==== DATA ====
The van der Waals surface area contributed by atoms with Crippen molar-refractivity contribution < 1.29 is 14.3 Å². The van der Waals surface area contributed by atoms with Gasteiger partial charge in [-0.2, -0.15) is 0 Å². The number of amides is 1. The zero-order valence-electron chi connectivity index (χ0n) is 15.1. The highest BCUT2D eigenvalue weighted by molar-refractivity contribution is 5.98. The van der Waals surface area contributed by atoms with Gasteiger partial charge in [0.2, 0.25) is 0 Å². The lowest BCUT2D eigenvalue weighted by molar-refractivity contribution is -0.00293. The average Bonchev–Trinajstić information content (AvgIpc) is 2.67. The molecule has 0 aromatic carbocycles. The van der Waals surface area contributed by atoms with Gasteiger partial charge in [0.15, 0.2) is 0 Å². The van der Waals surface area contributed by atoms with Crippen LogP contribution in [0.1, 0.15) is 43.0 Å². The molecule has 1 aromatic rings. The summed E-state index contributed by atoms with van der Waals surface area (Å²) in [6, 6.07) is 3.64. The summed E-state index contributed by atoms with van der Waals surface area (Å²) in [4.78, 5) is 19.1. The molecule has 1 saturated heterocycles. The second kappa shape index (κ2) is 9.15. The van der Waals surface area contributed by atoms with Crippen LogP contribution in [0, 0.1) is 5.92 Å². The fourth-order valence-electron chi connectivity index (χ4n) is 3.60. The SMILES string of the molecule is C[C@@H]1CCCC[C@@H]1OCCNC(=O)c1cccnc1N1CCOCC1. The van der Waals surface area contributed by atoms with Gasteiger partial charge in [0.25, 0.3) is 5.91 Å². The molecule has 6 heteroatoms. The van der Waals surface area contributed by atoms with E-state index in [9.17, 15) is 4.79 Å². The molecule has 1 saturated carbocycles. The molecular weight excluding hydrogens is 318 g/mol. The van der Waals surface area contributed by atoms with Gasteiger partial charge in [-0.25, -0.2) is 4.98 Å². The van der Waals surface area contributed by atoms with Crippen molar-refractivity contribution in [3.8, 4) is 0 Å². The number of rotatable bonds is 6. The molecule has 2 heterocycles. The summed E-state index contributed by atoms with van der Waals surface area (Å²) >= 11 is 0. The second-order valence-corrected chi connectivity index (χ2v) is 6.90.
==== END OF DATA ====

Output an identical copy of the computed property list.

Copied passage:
The van der Waals surface area contributed by atoms with Crippen molar-refractivity contribution < 1.29 is 14.3 Å². The van der Waals surface area contributed by atoms with Gasteiger partial charge in [-0.2, -0.15) is 0 Å². The number of amides is 1. The zero-order valence-electron chi connectivity index (χ0n) is 15.1. The highest BCUT2D eigenvalue weighted by molar-refractivity contribution is 5.98. The van der Waals surface area contributed by atoms with Gasteiger partial charge in [0.2, 0.25) is 0 Å². The lowest BCUT2D eigenvalue weighted by molar-refractivity contribution is -0.00293. The average Bonchev–Trinajstić information content (AvgIpc) is 2.67. The molecule has 0 aromatic carbocycles. The van der Waals surface area contributed by atoms with Gasteiger partial charge in [0.15, 0.2) is 0 Å². The van der Waals surface area contributed by atoms with Crippen LogP contribution in [0.1, 0.15) is 43.0 Å². The molecule has 1 aromatic rings. The summed E-state index contributed by atoms with van der Waals surface area (Å²) in [6, 6.07) is 3.64. The summed E-state index contributed by atoms with van der Waals surface area (Å²) in [4.78, 5) is 19.1. The molecule has 1 saturated heterocycles. The second kappa shape index (κ2) is 9.15. The van der Waals surface area contributed by atoms with Crippen LogP contribution in [0, 0.1) is 5.92 Å². The fourth-order valence-electron chi connectivity index (χ4n) is 3.60. The SMILES string of the molecule is C[C@@H]1CCCC[C@@H]1OCCNC(=O)c1cccnc1N1CCOCC1. The van der Waals surface area contributed by atoms with Gasteiger partial charge in [0.25, 0.3) is 5.91 Å². The molecule has 6 heteroatoms. The van der Waals surface area contributed by atoms with E-state index in [9.17, 15) is 4.79 Å². The molecule has 1 saturated carbocycles. The molecular weight excluding hydrogens is 318 g/mol. The van der Waals surface area contributed by atoms with Gasteiger partial charge in [-0.25, -0.2) is 4.98 Å². The van der Waals surface area contributed by atoms with Crippen molar-refractivity contribution in [3.8, 4) is 0 Å². The number of rotatable bonds is 6. The molecule has 2 heterocycles. The summed E-state index contributed by atoms with van der Waals surface area (Å²) >= 11 is 0. The second-order valence-corrected chi connectivity index (χ2v) is 6.90.